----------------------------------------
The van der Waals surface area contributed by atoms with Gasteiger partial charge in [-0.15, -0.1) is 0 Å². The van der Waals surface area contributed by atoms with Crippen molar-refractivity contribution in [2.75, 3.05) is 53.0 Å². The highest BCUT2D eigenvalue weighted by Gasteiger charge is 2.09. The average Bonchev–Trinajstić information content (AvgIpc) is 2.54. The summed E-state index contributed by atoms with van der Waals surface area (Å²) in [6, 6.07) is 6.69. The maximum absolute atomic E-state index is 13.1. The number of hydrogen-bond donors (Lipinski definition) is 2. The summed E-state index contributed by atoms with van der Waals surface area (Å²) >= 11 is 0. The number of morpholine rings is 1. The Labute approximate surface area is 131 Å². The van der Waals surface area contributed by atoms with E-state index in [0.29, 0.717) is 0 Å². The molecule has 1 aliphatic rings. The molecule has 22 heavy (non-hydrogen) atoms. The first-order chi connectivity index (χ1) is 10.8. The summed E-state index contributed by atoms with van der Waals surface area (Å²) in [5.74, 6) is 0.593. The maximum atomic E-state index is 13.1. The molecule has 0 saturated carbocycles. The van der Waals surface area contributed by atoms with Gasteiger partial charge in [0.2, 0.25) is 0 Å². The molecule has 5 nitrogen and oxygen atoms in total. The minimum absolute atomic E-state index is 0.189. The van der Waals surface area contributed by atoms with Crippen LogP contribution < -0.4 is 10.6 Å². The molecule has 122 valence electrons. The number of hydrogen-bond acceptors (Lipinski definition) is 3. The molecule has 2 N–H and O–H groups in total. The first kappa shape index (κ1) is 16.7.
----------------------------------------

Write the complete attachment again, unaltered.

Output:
The van der Waals surface area contributed by atoms with Gasteiger partial charge in [-0.15, -0.1) is 0 Å². The van der Waals surface area contributed by atoms with Crippen molar-refractivity contribution in [2.75, 3.05) is 53.0 Å². The highest BCUT2D eigenvalue weighted by Gasteiger charge is 2.09. The average Bonchev–Trinajstić information content (AvgIpc) is 2.54. The summed E-state index contributed by atoms with van der Waals surface area (Å²) in [6, 6.07) is 6.69. The maximum absolute atomic E-state index is 13.1. The number of hydrogen-bond donors (Lipinski definition) is 2. The summed E-state index contributed by atoms with van der Waals surface area (Å²) >= 11 is 0. The number of morpholine rings is 1. The Labute approximate surface area is 131 Å². The van der Waals surface area contributed by atoms with E-state index in [0.29, 0.717) is 0 Å². The molecule has 1 aliphatic rings. The molecule has 22 heavy (non-hydrogen) atoms. The first-order chi connectivity index (χ1) is 10.8. The summed E-state index contributed by atoms with van der Waals surface area (Å²) in [5.74, 6) is 0.593. The maximum atomic E-state index is 13.1. The molecule has 0 saturated carbocycles. The van der Waals surface area contributed by atoms with Gasteiger partial charge in [0.2, 0.25) is 0 Å². The molecule has 5 nitrogen and oxygen atoms in total. The minimum absolute atomic E-state index is 0.189. The van der Waals surface area contributed by atoms with Crippen LogP contribution < -0.4 is 10.6 Å². The molecule has 122 valence electrons. The number of hydrogen-bond acceptors (Lipinski definition) is 3. The molecule has 2 N–H and O–H groups in total. The first kappa shape index (κ1) is 16.7.